Last Sunday, (the Sunday of Labor Day weekend), our magical chat session focused on fairy-tale themed tarot decks. Because I have a fairy-tale themed pop-up playset with seven pop-up structures, one of our activities is “a walk through Fairy Tale Village,” where you can draw seven cards, prop them up by the different pop-up structures, and then derive meanings according to their associations. The pop-up playset, which was created by the design team of Michael Welply, Jim Deesing, and Laszlo Batki, is something I found online after doing keyword searches for pop-up playsets. However, as this playset may be hard to find, this exercise could be done without the playset, as a seven card spread.
For those who were unable to join us, here is the basic technique: shuffle and cut your cards while saying something like, “Please show me some stories that are playing out in my life.” Then place the first card in front of “Grandma’s House.” Grandma’s House represents a place where you can feel secure and go for comfort, though depending on the card you draw, it may be a safe place or it may be hiding some danger, (as in the “Little Red Riding Hood” story, this is the place where the wolf lies in wait).
Note that when, in this exercise, I use the word “place,” this could be an actual physical location, but more likely it is a metaphorical place, such as an idea, frame of mind, or life situation.
The next card goes in front of the Three Bears’ House. This could be a place where your Inner Child is trespassing, or simply a place where you don’t belong, because you’re not among “your own kind.” The term “your own kind,” could refer to people that you feel “at home” with, or a community that is supportive of your growth needs.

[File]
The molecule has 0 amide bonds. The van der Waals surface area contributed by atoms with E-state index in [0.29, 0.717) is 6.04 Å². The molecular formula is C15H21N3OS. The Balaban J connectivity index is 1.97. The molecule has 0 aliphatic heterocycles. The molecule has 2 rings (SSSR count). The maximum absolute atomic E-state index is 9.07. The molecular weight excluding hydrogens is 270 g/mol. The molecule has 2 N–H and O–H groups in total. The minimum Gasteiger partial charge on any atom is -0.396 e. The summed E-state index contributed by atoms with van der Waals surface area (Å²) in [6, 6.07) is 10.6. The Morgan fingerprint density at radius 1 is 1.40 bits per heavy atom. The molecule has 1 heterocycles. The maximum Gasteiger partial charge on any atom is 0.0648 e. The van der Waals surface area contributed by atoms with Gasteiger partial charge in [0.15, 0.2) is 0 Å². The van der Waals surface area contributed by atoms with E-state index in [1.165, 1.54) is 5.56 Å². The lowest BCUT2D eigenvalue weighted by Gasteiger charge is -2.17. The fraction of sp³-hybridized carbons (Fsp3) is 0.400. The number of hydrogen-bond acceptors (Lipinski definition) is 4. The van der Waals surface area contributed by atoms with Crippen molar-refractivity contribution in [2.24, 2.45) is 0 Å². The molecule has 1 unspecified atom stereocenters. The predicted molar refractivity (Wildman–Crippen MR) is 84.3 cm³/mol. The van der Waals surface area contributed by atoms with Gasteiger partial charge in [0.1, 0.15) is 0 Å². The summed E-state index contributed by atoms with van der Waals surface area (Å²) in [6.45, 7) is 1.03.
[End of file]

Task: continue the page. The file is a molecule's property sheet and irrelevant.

The third card is the Gingerbread House. This could be a place of temptation, (with your card offering visual cues as to whether you are the tempter or the tempted), or it could be a place of challenge where you overcome limitations, as in the story of Hansel and Gretel, Gretel uses her wits and quick thinking to save the day.
Next we arrive at the three piggys’ homes. Card number 4 is the Piggy’s Straw House, some area or your life where you have not built a stable structure. Card 5 is the Piggy’s Stick House, where you have built a somewhat more stable structure. This place may be OK for a temporary stop-over, but not secure enough for you to spend the rest of your life. Card 6 is the Piggy’s Brick House, a place where you have done a good job and can enjoy greater security.
For the last stop, we go to the center of the village, which is the Wishing Well. This represents some of your wishes or fantasies for the future.
By the way, as additional level of interpretation, you could toss a die, and the number that comes up (from 1 to 6) could denote the Fairy Tale Village structure where your attention or energies are most focused at present.
At Omega with Rachel Pollack
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